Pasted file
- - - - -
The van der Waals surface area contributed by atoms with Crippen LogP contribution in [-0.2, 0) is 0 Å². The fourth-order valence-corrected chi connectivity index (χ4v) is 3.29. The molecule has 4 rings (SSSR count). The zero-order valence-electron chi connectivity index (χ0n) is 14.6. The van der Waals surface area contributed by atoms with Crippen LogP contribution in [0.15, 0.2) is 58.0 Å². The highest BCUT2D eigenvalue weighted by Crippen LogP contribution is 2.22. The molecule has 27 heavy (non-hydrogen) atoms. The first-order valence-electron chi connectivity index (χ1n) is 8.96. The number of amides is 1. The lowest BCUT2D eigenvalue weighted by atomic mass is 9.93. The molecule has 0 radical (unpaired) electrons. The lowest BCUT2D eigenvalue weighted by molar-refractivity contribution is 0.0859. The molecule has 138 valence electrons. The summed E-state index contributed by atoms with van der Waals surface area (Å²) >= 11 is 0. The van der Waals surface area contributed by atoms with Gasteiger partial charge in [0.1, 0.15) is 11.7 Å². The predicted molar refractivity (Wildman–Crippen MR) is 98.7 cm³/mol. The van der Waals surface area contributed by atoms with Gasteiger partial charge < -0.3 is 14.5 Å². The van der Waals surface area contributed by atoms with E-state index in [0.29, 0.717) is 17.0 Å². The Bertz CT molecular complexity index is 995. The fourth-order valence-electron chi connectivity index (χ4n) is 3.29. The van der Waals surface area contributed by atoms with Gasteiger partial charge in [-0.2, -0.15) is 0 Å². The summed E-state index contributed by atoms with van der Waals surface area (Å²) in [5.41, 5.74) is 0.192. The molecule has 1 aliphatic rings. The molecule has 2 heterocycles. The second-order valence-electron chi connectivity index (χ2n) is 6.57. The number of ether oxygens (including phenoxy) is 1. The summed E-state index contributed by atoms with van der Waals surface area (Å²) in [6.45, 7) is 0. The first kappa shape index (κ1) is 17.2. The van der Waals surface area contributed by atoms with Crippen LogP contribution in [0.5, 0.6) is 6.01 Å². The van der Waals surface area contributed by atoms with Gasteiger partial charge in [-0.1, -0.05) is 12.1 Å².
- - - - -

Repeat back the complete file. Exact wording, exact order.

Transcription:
The van der Waals surface area contributed by atoms with Crippen LogP contribution in [-0.2, 0) is 0 Å². The fourth-order valence-corrected chi connectivity index (χ4v) is 3.29. The molecule has 4 rings (SSSR count). The zero-order valence-electron chi connectivity index (χ0n) is 14.6. The van der Waals surface area contributed by atoms with Crippen LogP contribution in [0.15, 0.2) is 58.0 Å². The highest BCUT2D eigenvalue weighted by Crippen LogP contribution is 2.22. The molecule has 27 heavy (non-hydrogen) atoms. The first-order valence-electron chi connectivity index (χ1n) is 8.96. The number of amides is 1. The lowest BCUT2D eigenvalue weighted by atomic mass is 9.93. The molecule has 0 radical (unpaired) electrons. The lowest BCUT2D eigenvalue weighted by molar-refractivity contribution is 0.0859. The molecule has 138 valence electrons. The summed E-state index contributed by atoms with van der Waals surface area (Å²) >= 11 is 0. The van der Waals surface area contributed by atoms with Gasteiger partial charge in [0.1, 0.15) is 11.7 Å². The predicted molar refractivity (Wildman–Crippen MR) is 98.7 cm³/mol. The van der Waals surface area contributed by atoms with Gasteiger partial charge < -0.3 is 14.5 Å². The van der Waals surface area contributed by atoms with E-state index in [0.29, 0.717) is 17.0 Å². The Bertz CT molecular complexity index is 995. The fourth-order valence-electron chi connectivity index (χ4n) is 3.29. The van der Waals surface area contributed by atoms with Gasteiger partial charge in [-0.2, -0.15) is 0 Å². The summed E-state index contributed by atoms with van der Waals surface area (Å²) in [5.41, 5.74) is 0.192. The molecule has 1 aliphatic rings. The molecule has 2 heterocycles. The second-order valence-electron chi connectivity index (χ2n) is 6.57. The number of ether oxygens (including phenoxy) is 1. The summed E-state index contributed by atoms with van der Waals surface area (Å²) in [6.45, 7) is 0. The first kappa shape index (κ1) is 17.2. The van der Waals surface area contributed by atoms with Crippen LogP contribution in [0.5, 0.6) is 6.01 Å². The van der Waals surface area contributed by atoms with Gasteiger partial charge in [-0.1, -0.05) is 12.1 Å².